A judge ruled against two companies that sought to appeal a Board of Supervisors decision to deny a rezoning application for a housing development near Ford’s Colony Tuesday.
Plaintiffs Parke at Westport and Eagle Construction challenged the supervisors’ December 2017 decision and the county’s policy that forbids residential developments from using proffers, a restriction the county added to its ordinance in 2016.
Proffers can be used to secure guarantees to build to a certain standard or address issues related to traffic or schools caused by a development project.
Eagle Construction wanted to build 81 homes on a 45-acre parcel across from Ford’s Colony on Centerville Road. The development would have been called the Parke at Ford’s Colony and aimed at seniors.
Mike Rothermel, the plaintiffs’ attorney, charged there was no reasonable grounds why supervisors would reject the application, and the county’s proffers policy effectively means all residential development projects are dead on arrival, since they lack a key tool to provide enforceable guarantees to entice supervisors to give those project the green light.
“The only reason it was done was to stop residential development,” Rothermel said. “There’s no legitimate issue the board could have on this.”
Since there’s no way to mitigate impacts, the policy is arbitrarily discriminatory against the residential development his clients had in mind, and therefore illegal under Virginia law, Rothermel said.
Deputy County Attorney Max Hlavin, who represented James City County, disputed that.
“It’s perfectly legal and not discriminatory,” Hlavin said, noting proffers are optional and development can still take place without them.
Hlavin argued there was no reason to suggest the application denial was unreasonable, citing supervisors’ stated concerns about traffic and school enrollment, and that a policy restricting proffers is within the county’s rights — sentiments the judge ultimately agreed with at the end of the two-day hearing.
Parke at Westport, which owns the land in question, declined to comment after the judge’s ruling.
A flawed process
Rothermel said the rezoning application was flawless, and the county policy prohibiting proffers for residential development put it at an unfair disadvantage.
He noted county staff recommended approval, as did the Planning Commission. The project was almost entirely inside the Primary Service Area.
The Primary Service Area is the portion of James City County that either has or is expected to have utilities in the near future. It’s designated to accommodate residential, commercial and other development.
But without proffers, the developer couldn’t make enforceable agreements to mitigate the impacts of the development, though the developer sought to address as many concerns as possible.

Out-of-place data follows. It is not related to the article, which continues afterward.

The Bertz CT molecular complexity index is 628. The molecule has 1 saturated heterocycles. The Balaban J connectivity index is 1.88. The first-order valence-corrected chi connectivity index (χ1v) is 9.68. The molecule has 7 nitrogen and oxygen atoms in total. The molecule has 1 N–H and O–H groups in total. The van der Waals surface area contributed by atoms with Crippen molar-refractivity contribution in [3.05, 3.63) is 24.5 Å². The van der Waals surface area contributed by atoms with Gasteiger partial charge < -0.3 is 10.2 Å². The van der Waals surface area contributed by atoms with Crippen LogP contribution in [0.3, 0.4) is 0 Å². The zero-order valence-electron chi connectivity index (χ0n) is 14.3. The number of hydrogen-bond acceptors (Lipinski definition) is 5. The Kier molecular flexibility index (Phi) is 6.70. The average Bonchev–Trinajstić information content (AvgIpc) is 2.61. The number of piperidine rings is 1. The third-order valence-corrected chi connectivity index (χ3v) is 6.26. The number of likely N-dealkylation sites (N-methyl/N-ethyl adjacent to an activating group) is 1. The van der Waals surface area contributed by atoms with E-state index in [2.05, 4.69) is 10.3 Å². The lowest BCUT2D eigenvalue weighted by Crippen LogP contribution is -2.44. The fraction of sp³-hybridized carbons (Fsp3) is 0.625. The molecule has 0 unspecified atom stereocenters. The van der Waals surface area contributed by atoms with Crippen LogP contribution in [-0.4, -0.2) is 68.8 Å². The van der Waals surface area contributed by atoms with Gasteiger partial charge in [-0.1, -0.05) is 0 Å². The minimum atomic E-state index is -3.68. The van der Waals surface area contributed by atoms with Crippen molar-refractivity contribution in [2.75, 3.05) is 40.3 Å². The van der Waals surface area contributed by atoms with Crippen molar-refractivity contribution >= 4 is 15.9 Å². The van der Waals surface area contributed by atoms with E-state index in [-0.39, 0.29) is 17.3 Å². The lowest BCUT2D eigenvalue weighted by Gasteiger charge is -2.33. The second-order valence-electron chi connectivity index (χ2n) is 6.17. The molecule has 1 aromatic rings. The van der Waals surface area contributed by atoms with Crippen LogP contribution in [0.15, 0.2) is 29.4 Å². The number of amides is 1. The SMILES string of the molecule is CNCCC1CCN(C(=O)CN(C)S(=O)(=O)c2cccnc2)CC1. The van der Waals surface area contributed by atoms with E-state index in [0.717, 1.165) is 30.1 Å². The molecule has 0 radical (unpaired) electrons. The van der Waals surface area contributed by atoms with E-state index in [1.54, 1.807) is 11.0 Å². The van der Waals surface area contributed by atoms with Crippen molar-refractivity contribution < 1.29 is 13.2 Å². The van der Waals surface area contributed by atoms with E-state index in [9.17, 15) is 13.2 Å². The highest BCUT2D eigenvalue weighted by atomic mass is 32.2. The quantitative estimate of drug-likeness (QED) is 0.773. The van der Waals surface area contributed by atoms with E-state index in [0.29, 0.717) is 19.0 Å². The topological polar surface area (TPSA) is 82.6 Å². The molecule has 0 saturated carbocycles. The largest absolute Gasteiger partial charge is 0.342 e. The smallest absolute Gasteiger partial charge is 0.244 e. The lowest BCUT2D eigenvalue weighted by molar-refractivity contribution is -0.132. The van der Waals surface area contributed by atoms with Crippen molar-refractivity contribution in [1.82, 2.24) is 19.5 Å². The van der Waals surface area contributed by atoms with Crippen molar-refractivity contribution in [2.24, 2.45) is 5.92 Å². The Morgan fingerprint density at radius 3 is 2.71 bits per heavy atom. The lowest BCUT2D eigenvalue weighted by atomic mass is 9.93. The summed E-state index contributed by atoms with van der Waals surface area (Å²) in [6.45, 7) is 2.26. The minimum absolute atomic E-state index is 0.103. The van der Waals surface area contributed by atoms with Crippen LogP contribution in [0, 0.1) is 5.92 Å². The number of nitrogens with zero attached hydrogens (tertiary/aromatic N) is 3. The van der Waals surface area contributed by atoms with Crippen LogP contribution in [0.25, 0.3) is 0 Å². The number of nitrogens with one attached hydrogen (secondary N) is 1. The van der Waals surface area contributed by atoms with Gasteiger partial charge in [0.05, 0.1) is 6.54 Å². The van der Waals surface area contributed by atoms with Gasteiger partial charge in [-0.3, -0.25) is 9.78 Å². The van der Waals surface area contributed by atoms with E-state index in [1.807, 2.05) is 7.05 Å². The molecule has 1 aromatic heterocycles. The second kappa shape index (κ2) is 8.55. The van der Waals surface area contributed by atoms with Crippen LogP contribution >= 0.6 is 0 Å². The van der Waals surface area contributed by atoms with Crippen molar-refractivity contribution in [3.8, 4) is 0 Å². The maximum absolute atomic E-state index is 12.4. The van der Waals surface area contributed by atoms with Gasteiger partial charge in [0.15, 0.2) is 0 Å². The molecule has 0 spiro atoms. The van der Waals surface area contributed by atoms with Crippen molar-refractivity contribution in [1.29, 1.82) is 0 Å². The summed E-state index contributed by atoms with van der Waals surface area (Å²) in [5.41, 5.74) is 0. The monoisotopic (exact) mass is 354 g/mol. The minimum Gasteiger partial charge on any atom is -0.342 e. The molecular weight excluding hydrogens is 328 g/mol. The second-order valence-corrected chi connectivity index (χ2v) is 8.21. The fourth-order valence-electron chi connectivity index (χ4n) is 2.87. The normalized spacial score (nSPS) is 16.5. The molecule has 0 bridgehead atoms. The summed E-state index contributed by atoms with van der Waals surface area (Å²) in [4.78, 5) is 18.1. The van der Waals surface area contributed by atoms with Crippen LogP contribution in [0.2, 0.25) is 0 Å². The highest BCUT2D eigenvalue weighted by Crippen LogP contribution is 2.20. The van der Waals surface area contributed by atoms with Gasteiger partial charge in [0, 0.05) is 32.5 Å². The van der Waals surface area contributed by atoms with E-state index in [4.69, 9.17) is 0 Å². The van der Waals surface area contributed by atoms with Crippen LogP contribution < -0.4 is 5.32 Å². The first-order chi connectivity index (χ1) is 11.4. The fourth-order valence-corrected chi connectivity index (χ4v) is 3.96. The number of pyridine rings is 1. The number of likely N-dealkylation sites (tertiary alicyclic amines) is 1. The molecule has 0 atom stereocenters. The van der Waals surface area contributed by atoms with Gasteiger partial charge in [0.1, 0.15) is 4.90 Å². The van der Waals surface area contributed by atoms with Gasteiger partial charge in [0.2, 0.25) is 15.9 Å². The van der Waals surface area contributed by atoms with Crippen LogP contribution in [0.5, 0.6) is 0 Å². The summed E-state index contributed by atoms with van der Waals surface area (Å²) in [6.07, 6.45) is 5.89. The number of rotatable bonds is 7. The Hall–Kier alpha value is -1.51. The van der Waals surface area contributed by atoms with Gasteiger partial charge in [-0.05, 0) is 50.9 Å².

“Without proffers, there’s no way to guarantee what you show is what will actually be constructed,” said Nathalie Croft, an expert witness called by Rothermel and Eagle Construction’s director of land planning.
A 135-housing-unit expansion at Williamsburg Landing, a senior living community, approved by the board the same day it considered the Ford’s Colony proposal was a talking point for both sides of the case — with Rothermel arguing it demonstrated the county would accept proffers and Hlavin arguing the approval showed the county didn’t reject residential developments out of hand.
The county put an easement on the property that required its access road to go through Williamsburg Landing itself. It was hoped doing so would deter Williamsburg Landing from selling the property to a developer, Rothermel said.
He called this easement a proffer by another name. Hlavin disputed that characterization, arguing that it was a distinct tool.
Eagle Construction could have created an age-restriction for the homes if proffers were available, which would have addressed concerns supervisors had with the proposal, Rothermel said.
The project had a negative fiscal impact of about $128,000, according to a county study. Most of that was due to projected new school-aged children who presumably aren’t a factor when older homeowners are involved.
James City Planning Director Paul Holt testified the county doesn’t have a anti-residential development policy, and after the county’s ordinance change, rezonings continued at the same rate they did before.
Rothermel also charged, based on statements and memos, the Board of Supervisors was prejudiced against residential development.
“This state statute was used as an excuse,” he said. “They changed it in a way to specifically discriminate against one group,” he added, referring to the county ordinance change.
Supervisors cited concerns about traffic and increased strain on the school system among the reasons why they decided against the application.
The project wasn’t large enough to necessitate a traffic study, and a study by the developer found few new students would live in the homes, so those concerns were invalid, Rothermel said.
At the trial, Croft disputed the validity of James City’s student count. Her team made its own calculation based on the student population living in Ford’s Colony, she said.
The county study determined the development would add 32 students to the school district, which county staff said would meet the adequate public schools facilities test. Eagle Construction’s study suggested two school-aged children would be added.
Hlavin countered the supervisors weighed many factors and the majority determined the project wasn’t in the county’s best interest.
Regardless of whether a traffic study is done, more homes does add more cars to roadways which, among other aspects of the proposal, the supervisors found unacceptable, he said.
Jack Jacobs, 757-298-6007, firstname.lastname@example.org, @jajacobs_